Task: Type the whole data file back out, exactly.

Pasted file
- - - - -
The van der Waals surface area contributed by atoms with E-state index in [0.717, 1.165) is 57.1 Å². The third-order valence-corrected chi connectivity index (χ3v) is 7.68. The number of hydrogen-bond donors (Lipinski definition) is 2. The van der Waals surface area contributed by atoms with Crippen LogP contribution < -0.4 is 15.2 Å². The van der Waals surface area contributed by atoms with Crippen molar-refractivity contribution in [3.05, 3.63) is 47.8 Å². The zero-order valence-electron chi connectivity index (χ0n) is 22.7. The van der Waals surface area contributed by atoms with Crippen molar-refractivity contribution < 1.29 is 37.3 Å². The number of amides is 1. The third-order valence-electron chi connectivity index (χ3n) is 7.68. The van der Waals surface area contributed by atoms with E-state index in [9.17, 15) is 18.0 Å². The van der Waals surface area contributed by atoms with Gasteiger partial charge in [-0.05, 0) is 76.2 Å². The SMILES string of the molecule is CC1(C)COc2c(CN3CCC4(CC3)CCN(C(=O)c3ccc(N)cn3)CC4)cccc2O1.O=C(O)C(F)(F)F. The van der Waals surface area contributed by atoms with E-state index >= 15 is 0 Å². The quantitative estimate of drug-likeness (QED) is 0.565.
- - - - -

The van der Waals surface area contributed by atoms with E-state index in [0.717, 1.165) is 57.1 Å². The third-order valence-corrected chi connectivity index (χ3v) is 7.68. The number of hydrogen-bond donors (Lipinski definition) is 2. The van der Waals surface area contributed by atoms with Crippen LogP contribution < -0.4 is 15.2 Å². The van der Waals surface area contributed by atoms with Crippen molar-refractivity contribution in [3.05, 3.63) is 47.8 Å². The zero-order valence-electron chi connectivity index (χ0n) is 22.7. The van der Waals surface area contributed by atoms with Crippen molar-refractivity contribution < 1.29 is 37.3 Å². The number of amides is 1. The third-order valence-electron chi connectivity index (χ3n) is 7.68. The van der Waals surface area contributed by atoms with E-state index in [9.17, 15) is 18.0 Å². The van der Waals surface area contributed by atoms with Gasteiger partial charge in [-0.05, 0) is 76.2 Å². The SMILES string of the molecule is CC1(C)COc2c(CN3CCC4(CC3)CCN(C(=O)c3ccc(N)cn3)CC4)cccc2O1.O=C(O)C(F)(F)F. The van der Waals surface area contributed by atoms with E-state index >= 15 is 0 Å². The quantitative estimate of drug-likeness (QED) is 0.565.